Secondly, the PBC has no reference to a rigorous public interrogation that underlies nuclear energy as a feasible choice. The PBC therefore suggest that the policy principle of cost-reflective pricing should be applied to the full costs of energy use be phased in while interim measures are also used. While not being prescriptive on this matter, we would refer the Portfolio Committee to the work of Herman Daly, a former economist on the Environment at the World Bank and John Cobb Jr., a professor of theology to their work "For the Common Good: Redirecting the economy towards community, the environment and a sustainable future" in which they develop a useful "Index of Sustainable Economic Welfare".
This work points further to a procedure proposed by economist Salah El Serafy (1988) in which he calculates the amount of money that would need to be set aside from the proceeds of the liquidation of a natural asset to "generate a permanent income stream that would be as great in the future as the portion of receipts from nonrenewable assets that are consumed at present.
13.3 Energy policy decisions should be transparent and take into account environmental and social impact assessments that consider threats to (a) the environment and (b) human security including threats to nuclear energy plants by war and terrorism.
13.4 Energy policy decisions should recognize and consider more equitably - when compared with considerations for nuclear energy - sustainable energy sources such as sun, wind, wave power and the use of bio-fuels as advantageous in developing a sustainable future.
In addition to 13.2 above, we note that
13.4 Energy policy decisions for the above sustainable energy sources should allocate at least an equivalent support for research and development as is currently expended on nuclear energy.
We have learnt that, in comparison with the billions spent and planned on nuclear energy, a mere R140 million has been set aside on research and development of the complete mix of renewable sources of energy. An equal investment in renewable energy part for part as for nuclear energy, we believe, will deliver an achievable goal of 15% of all electricity generation from renewable sources by 2020. This is not only achievable, but will significantly impact on the lives of all people and particularly of the poor and working class people who fork out significant increases on current energy sources.
13.5 Energy policy decisions should give practical consideration to local and consumer generation of energy and savings in order to maximize energy security and minimize cost of energy generation.
Local use of solar generation through solar thermal panels for example and other popular alternatives such as wind and tidal energy generators may easily be regulated to feed into the energy grid and compensate the consumer" or community of consumers for the production of energy. Since such generation occurs closer to the consumer and/or community of consumers, management, control and repair would be easier and cheaper to deal with than from a source/s tens or hundreds of kilometers away from supplementing the grid with energy, such alternatives also provide for greater energy security, energy savings and minimize the cost of energy generation.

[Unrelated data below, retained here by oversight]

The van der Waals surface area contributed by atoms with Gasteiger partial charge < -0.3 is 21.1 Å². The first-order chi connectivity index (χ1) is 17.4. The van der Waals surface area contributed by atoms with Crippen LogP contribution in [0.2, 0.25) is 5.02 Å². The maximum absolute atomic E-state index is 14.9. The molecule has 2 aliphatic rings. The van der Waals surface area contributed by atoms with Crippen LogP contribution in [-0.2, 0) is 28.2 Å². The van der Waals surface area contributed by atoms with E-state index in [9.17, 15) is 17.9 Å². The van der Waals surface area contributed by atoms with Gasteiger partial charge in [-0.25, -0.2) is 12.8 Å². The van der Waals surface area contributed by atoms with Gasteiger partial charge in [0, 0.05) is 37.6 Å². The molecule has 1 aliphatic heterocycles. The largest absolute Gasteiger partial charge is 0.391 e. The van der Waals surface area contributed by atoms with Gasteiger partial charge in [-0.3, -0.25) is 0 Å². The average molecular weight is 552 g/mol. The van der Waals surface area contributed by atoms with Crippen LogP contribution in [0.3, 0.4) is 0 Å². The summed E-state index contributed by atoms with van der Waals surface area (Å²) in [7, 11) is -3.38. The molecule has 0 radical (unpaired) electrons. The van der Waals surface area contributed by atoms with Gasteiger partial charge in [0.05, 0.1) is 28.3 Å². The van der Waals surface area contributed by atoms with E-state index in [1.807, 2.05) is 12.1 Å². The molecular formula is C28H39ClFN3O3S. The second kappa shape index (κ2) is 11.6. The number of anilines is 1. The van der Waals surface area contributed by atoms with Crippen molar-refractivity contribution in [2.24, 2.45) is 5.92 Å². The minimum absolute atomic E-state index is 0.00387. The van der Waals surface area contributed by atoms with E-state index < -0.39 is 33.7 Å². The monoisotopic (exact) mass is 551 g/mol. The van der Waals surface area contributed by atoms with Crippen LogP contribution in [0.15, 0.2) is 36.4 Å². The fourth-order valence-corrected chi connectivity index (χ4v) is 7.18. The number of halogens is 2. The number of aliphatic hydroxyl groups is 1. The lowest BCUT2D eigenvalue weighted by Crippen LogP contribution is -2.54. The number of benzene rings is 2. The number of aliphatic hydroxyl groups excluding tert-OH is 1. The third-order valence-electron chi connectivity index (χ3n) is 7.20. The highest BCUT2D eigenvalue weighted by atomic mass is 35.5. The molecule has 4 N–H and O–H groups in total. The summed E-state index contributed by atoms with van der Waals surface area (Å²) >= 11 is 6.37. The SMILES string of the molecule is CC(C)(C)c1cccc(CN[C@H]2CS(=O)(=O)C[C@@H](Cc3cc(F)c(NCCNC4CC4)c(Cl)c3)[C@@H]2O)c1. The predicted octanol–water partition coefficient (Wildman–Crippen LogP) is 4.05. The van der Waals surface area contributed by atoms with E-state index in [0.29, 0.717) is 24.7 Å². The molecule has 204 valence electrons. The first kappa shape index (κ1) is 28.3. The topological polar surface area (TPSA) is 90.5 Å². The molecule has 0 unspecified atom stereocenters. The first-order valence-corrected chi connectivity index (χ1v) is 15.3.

13.6 Energy policy decisions should factor in and support the opportunities for local and consumer energy generation as possibilities for sustainable job creation.
In line with the above, the factorization of local energy production could provide for opportunities of local job creation through and alongside the provision of energy. An example of recycling waste into landfills for compost which in turn provides a source of food and/energy such as at the Sustainability Institute outside Stellenbosch is an excellent example of a mix of job creation from biogas and other alternatives that should be more creatively explored.
13.7 Energy policy should facilitate a choice of alternatives to consumers and regulate against the monopoly of ESKOM.
The current options toward nuclear energy occur because of a lack of alternatives or alternatives such as wind turbines proven to be uneconomical through monopolized research. During the energy crisis in the Western cape in November 2005 and through to 2006, it was generally known that the electricity grid had not been sufficiently upgraded over the past 13 years or more. ESKOM, however, is known to be accumulating significant profits, sufficient to pay extremely large salaries to its executive operating officers. Upgrading of the grid, an allowance of alternatives as well as a closer monitoring of measures ESKOM is able to promote toward alternative energy usage, could provide for both cheaper and more affordable energy sources. An example of one of ESKOM's questionable alternatives was the provision of "energy-saving lamps" for incandescent lamps. These lamps do not use significantly less energy than an incandescent lamp but still ensure that ESKOM makes a profit from energy supply. There are also environmental problems with these lamps in that they contain mercury vapour. A suggestion might be for ESKOM to consider the subsidy and/or free provision of solar panels to households and to count real cost savings in, say, five years.